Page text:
Wicked weather passes

Published 12:00 am Tuesday, November 12, 2002

Killer tornadoes rolled through the Southeastern portion of the nation early Monday morning, killing at least 35 people and injuring more than 156, and flattening homes in its path.

According to authorities, 16 people died in Tennessee, 10 in Alabama, five in Ohio and one person died in Pennsylvania and another in Mississippi.

In the small rural town of Mossy Grove, Tenn., about 150 people are missing and unaccounted for following the storm that slammed through that area. Homes were flattened as raging winds in excess of 140 miles per hour ripped the tops from homes as if they were sardine cans, and demolished or partially destroyed others. What the winds failed to rip apart, torrential rains and golf ball sized hail ruined.

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The area around Knoxville, Tenn., saw huge trees toppled and power lines broken and dropped to the ground as gale force winds roared through the region.

An emergency management official for Mossy Grove said the town is just about wiped from the face of the earth. Schools, homes, churches and businesses were all destroyed.

Suffolk’s Emergency Management Coordinator, Captain Jim Judkins said our city has been fortunate thus far, but with two more days of extremely unstable weather ahead, he advised that everyone should keep a close eye on their favorite weather news source.

&uot;It is crucial to be prepared and have an emergency plan of action in case something does begin to happen here,&uot; said Judkins. &uot;Once we have a tornado in the area, it’s too late to prepare. We should always be ready for any type of emergency and we need to discuss an emergency plan with our families so that everyone will know exactly what to do when such an event as a tornado occurs.&uot;

Judkins added that Suffolk as well as the rest of the southeast should continue to look for unusual weather for some time to come.

&uot;The reason for the severe weather is the strong jet stream we have moving from the west to the East Coast,&uot; Judkins said. &uot;We also have strong surface winds moving north from the Gulf of Mexico, and the resulting wind shear causes a strong turn in the air. All this together is going to make for some severe weather. Right now, we have conditions that are ripe for tornadoes. Since Sunday, we’ve had reports of 45 tornadoes across at least six states, and even though spring is thought of as the tornado season, they are not unusual in November.&uot;

Judkins added that strong thunderstorms were predicted to strike across Virginia as well as damaging winds. That situation never hit Suffolk, but he offered suggestions to follow should the need arise again.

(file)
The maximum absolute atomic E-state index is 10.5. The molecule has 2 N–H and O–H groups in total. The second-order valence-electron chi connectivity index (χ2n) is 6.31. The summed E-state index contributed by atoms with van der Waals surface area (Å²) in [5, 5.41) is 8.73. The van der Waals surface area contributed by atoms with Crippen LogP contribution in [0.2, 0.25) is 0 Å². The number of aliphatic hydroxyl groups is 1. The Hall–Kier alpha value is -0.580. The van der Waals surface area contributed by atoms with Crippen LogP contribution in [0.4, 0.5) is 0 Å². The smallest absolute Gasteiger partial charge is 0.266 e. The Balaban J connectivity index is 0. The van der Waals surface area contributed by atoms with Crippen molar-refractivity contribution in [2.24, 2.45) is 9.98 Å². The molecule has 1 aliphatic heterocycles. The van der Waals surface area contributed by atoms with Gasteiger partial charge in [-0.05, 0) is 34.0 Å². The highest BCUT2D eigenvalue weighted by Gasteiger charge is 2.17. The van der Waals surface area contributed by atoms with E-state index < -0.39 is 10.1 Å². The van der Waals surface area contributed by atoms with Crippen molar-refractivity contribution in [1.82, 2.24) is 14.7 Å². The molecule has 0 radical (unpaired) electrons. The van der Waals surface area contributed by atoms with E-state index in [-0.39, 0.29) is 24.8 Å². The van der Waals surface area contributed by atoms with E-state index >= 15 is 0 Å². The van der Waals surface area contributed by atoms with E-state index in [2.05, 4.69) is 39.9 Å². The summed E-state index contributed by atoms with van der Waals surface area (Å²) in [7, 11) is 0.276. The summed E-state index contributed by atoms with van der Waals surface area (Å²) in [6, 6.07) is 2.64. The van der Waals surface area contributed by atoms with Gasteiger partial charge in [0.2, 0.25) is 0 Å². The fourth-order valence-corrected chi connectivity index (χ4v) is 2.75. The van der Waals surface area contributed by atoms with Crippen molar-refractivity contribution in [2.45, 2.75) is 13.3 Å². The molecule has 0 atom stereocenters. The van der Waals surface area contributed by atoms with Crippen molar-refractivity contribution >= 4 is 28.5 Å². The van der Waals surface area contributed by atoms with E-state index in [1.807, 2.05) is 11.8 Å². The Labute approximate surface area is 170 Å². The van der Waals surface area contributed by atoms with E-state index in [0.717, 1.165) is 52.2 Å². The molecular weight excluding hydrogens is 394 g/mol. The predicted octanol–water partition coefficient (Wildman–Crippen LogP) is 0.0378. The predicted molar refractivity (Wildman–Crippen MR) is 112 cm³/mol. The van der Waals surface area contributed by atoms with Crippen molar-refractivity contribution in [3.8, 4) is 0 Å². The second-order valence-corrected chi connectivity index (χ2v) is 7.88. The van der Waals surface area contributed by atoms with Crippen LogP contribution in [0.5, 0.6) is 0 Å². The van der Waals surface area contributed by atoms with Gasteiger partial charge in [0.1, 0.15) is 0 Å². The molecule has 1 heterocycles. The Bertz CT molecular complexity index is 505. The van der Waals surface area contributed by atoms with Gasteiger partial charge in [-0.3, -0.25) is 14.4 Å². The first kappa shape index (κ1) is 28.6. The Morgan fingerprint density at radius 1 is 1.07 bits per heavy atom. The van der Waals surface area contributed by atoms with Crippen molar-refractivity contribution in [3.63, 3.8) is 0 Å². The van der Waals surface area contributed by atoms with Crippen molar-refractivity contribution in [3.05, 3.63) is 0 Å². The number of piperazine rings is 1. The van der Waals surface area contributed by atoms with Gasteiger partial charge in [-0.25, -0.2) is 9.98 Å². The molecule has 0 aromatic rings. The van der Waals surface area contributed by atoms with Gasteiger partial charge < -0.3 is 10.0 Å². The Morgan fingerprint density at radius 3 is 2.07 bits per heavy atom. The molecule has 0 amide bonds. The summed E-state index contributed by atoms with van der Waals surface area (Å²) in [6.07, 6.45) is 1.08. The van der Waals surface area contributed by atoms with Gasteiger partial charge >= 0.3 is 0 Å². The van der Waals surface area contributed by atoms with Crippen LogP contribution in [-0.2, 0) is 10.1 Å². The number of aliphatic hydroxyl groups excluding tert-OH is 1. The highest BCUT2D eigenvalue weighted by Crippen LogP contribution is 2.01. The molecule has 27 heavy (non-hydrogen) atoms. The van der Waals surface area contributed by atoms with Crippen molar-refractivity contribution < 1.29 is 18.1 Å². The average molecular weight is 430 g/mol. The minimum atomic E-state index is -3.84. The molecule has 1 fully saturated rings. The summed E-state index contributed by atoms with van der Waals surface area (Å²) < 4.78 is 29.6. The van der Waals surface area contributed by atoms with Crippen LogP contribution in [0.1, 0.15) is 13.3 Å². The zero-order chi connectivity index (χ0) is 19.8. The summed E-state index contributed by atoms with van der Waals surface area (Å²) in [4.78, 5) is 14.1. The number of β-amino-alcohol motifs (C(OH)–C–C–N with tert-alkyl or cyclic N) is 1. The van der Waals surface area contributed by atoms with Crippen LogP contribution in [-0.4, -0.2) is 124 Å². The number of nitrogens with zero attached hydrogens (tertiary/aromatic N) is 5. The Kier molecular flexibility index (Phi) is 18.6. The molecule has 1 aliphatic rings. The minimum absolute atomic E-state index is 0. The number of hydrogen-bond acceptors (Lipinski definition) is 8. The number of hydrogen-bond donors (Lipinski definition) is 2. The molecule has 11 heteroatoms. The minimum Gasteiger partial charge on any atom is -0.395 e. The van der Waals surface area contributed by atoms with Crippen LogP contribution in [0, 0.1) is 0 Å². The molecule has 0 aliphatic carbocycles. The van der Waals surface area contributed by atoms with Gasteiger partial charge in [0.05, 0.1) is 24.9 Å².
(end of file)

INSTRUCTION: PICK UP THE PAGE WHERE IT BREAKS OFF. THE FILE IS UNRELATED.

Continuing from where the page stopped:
Should strong winds occur, he suggested, hiding under a heavy table, under stairs, or under a bed could save a family from crumbling walls, chimneys and large, flying objects.

&uot;On April 8, 1998, a family in Birmingham, Ala. survived a tornado because they hid under their dining room table,&uot; said Judkins. &uot;It’s also a good idea to cover yourselves with blankets, quilts and mattresses, all of which will protect your body when things start happening.&uot;

Judkins also noted that it’s a good idea to hide in a small, windowless, interior room of the home if possible. He suggested that getting into a bathtub and covering your body with cushions or a mattress is also good idea.

&uot;A bathroom is a safe place because of the commode and bathtub, which are firmly anchored directly to the ground,&uot; said Judkins. &uot;Also, the extra framing it takes to put a bathroom together may make a big difference in whether you survive. The point is, put as many walls as possible between yourself and the tornado.&uot;

Judkins added that first and foremost in any weather situation, it is most important that people stay alert and informed.

He suggested tuning a radio or television to a weather station whenever dark clouds are on the horizon, especially if the clouds are a &uot;sickly&uot; green or greenish black. Hail is also a danger sign as is a &uot;strange quiet&uot; that occurs within, or shortly after a thunderstorm.

Watch also for clouds moving extremely fast, especially if they’re in a rotating pattern.

One final note of warning from Judkins, if you see a tornado funnel and it’s not moving right or left relative to trees in the area, then it may be headed directly toward you.

For more information of preparing for a tornado, hurricane, or other disasters, call Suffolk’s Department of Fire and Rescue Division of Emergency Management at 923-2110.